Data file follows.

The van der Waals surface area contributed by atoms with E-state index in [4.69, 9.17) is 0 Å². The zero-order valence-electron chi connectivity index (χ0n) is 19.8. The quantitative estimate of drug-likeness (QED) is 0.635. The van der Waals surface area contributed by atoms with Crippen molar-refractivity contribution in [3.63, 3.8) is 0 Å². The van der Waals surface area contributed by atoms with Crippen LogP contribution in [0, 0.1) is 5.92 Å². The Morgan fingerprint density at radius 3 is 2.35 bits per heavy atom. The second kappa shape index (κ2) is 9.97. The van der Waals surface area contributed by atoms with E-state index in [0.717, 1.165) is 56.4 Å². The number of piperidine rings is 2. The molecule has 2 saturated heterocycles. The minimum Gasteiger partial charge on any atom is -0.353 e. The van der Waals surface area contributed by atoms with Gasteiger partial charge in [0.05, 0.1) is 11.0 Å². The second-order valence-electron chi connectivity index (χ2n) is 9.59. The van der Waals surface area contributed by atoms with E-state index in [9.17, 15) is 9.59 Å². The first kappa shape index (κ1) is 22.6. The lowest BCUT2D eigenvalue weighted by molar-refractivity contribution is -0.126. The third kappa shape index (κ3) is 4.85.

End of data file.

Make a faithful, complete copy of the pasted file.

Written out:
The van der Waals surface area contributed by atoms with E-state index in [4.69, 9.17) is 0 Å². The zero-order valence-electron chi connectivity index (χ0n) is 19.8. The quantitative estimate of drug-likeness (QED) is 0.635. The van der Waals surface area contributed by atoms with Crippen molar-refractivity contribution in [3.63, 3.8) is 0 Å². The van der Waals surface area contributed by atoms with Crippen LogP contribution in [0, 0.1) is 5.92 Å². The Morgan fingerprint density at radius 3 is 2.35 bits per heavy atom. The second kappa shape index (κ2) is 9.97. The van der Waals surface area contributed by atoms with E-state index in [0.717, 1.165) is 56.4 Å². The number of piperidine rings is 2. The molecule has 2 saturated heterocycles. The minimum Gasteiger partial charge on any atom is -0.353 e. The van der Waals surface area contributed by atoms with Gasteiger partial charge in [0.05, 0.1) is 11.0 Å². The second-order valence-electron chi connectivity index (χ2n) is 9.59. The van der Waals surface area contributed by atoms with E-state index in [9.17, 15) is 9.59 Å². The first kappa shape index (κ1) is 22.6. The lowest BCUT2D eigenvalue weighted by molar-refractivity contribution is -0.126. The third kappa shape index (κ3) is 4.85.